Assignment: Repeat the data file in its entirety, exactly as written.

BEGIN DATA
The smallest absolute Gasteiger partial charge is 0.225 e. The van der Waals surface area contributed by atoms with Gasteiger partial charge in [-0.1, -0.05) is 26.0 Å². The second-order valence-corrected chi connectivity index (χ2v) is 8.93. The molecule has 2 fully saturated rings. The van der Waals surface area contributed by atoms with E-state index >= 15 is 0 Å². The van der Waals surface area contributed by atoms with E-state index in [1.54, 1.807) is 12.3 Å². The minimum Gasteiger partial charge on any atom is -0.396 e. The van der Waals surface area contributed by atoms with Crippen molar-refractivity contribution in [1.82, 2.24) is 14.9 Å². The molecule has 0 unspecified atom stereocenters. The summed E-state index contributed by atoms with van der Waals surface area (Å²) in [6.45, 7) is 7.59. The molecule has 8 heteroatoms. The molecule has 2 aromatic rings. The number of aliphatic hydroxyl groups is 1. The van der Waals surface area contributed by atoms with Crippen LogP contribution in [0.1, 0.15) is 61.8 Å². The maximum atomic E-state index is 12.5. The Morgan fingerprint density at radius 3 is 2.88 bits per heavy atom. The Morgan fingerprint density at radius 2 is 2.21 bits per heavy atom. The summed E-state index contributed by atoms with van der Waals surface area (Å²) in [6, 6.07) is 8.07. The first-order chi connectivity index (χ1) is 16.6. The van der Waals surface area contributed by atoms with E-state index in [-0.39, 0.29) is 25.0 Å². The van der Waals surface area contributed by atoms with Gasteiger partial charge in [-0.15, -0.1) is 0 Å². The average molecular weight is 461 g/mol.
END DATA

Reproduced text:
The smallest absolute Gasteiger partial charge is 0.225 e. The van der Waals surface area contributed by atoms with Gasteiger partial charge in [-0.1, -0.05) is 26.0 Å². The second-order valence-corrected chi connectivity index (χ2v) is 8.93. The molecule has 2 fully saturated rings. The van der Waals surface area contributed by atoms with E-state index >= 15 is 0 Å². The van der Waals surface area contributed by atoms with E-state index in [1.54, 1.807) is 12.3 Å². The minimum Gasteiger partial charge on any atom is -0.396 e. The van der Waals surface area contributed by atoms with Crippen molar-refractivity contribution in [1.82, 2.24) is 14.9 Å². The molecule has 0 unspecified atom stereocenters. The summed E-state index contributed by atoms with van der Waals surface area (Å²) in [6.45, 7) is 7.59. The molecule has 8 heteroatoms. The molecule has 2 aromatic rings. The number of aliphatic hydroxyl groups is 1. The van der Waals surface area contributed by atoms with Crippen LogP contribution in [0.1, 0.15) is 61.8 Å². The maximum atomic E-state index is 12.5. The Morgan fingerprint density at radius 3 is 2.88 bits per heavy atom. The Morgan fingerprint density at radius 2 is 2.21 bits per heavy atom. The summed E-state index contributed by atoms with van der Waals surface area (Å²) in [6, 6.07) is 8.07. The first-order chi connectivity index (χ1) is 16.6. The van der Waals surface area contributed by atoms with E-state index in [-0.39, 0.29) is 25.0 Å². The van der Waals surface area contributed by atoms with Gasteiger partial charge in [-0.15, -0.1) is 0 Å². The average molecular weight is 461 g/mol.